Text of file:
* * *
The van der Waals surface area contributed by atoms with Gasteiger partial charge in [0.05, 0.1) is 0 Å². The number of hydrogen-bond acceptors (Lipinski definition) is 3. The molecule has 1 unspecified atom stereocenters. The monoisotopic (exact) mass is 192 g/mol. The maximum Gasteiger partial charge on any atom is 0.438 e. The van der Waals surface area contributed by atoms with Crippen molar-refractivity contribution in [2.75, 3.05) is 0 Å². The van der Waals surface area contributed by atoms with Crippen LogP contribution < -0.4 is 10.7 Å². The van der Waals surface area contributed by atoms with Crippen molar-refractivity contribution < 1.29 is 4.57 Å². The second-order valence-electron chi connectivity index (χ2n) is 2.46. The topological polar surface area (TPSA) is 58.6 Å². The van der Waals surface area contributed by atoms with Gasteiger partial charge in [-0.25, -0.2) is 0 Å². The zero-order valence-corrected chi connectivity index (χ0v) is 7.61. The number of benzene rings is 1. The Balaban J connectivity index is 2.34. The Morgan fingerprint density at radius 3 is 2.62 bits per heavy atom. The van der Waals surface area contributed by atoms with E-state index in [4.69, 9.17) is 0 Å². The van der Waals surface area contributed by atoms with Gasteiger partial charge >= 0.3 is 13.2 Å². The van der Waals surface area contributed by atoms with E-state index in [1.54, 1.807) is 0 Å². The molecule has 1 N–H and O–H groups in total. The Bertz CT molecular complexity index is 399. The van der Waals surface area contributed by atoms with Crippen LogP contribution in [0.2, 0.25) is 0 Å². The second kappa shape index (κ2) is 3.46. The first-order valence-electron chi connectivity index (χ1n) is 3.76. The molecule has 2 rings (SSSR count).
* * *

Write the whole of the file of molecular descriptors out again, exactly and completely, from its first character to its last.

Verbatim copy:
The van der Waals surface area contributed by atoms with Gasteiger partial charge in [0.05, 0.1) is 0 Å². The number of hydrogen-bond acceptors (Lipinski definition) is 3. The molecule has 1 unspecified atom stereocenters. The monoisotopic (exact) mass is 192 g/mol. The maximum Gasteiger partial charge on any atom is 0.438 e. The van der Waals surface area contributed by atoms with Crippen molar-refractivity contribution in [2.75, 3.05) is 0 Å². The van der Waals surface area contributed by atoms with Crippen LogP contribution < -0.4 is 10.7 Å². The van der Waals surface area contributed by atoms with Crippen molar-refractivity contribution < 1.29 is 4.57 Å². The second-order valence-electron chi connectivity index (χ2n) is 2.46. The topological polar surface area (TPSA) is 58.6 Å². The van der Waals surface area contributed by atoms with Gasteiger partial charge in [-0.25, -0.2) is 0 Å². The zero-order valence-corrected chi connectivity index (χ0v) is 7.61. The number of benzene rings is 1. The Balaban J connectivity index is 2.34. The Morgan fingerprint density at radius 3 is 2.62 bits per heavy atom. The van der Waals surface area contributed by atoms with E-state index in [4.69, 9.17) is 0 Å². The van der Waals surface area contributed by atoms with Gasteiger partial charge >= 0.3 is 13.2 Å². The van der Waals surface area contributed by atoms with E-state index in [1.54, 1.807) is 0 Å². The molecule has 1 N–H and O–H groups in total. The Bertz CT molecular complexity index is 399. The van der Waals surface area contributed by atoms with Crippen LogP contribution in [0.2, 0.25) is 0 Å². The second kappa shape index (κ2) is 3.46. The first-order valence-electron chi connectivity index (χ1n) is 3.76. The molecule has 2 rings (SSSR count).